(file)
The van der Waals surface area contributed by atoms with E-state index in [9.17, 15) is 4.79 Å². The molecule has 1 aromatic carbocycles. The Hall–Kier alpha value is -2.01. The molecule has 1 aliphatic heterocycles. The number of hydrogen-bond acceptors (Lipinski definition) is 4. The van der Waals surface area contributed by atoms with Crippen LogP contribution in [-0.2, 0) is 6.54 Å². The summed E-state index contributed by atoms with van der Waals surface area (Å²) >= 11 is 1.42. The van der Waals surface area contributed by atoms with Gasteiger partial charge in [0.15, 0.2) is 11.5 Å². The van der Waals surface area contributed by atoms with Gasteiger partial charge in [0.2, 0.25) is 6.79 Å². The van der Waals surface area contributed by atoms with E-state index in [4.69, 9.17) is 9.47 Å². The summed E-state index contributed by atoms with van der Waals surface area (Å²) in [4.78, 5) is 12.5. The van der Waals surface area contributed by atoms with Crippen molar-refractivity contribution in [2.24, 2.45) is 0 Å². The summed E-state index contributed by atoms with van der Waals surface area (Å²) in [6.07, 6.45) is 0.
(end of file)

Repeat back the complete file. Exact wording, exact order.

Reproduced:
The van der Waals surface area contributed by atoms with E-state index in [9.17, 15) is 4.79 Å². The molecule has 1 aromatic carbocycles. The Hall–Kier alpha value is -2.01. The molecule has 1 aliphatic heterocycles. The number of hydrogen-bond acceptors (Lipinski definition) is 4. The van der Waals surface area contributed by atoms with Crippen LogP contribution in [-0.2, 0) is 6.54 Å². The summed E-state index contributed by atoms with van der Waals surface area (Å²) >= 11 is 1.42. The van der Waals surface area contributed by atoms with Gasteiger partial charge in [0.15, 0.2) is 11.5 Å². The van der Waals surface area contributed by atoms with Gasteiger partial charge in [0.2, 0.25) is 6.79 Å². The van der Waals surface area contributed by atoms with E-state index in [4.69, 9.17) is 9.47 Å². The summed E-state index contributed by atoms with van der Waals surface area (Å²) in [4.78, 5) is 12.5. The van der Waals surface area contributed by atoms with Crippen molar-refractivity contribution in [2.24, 2.45) is 0 Å². The summed E-state index contributed by atoms with van der Waals surface area (Å²) in [6.07, 6.45) is 0.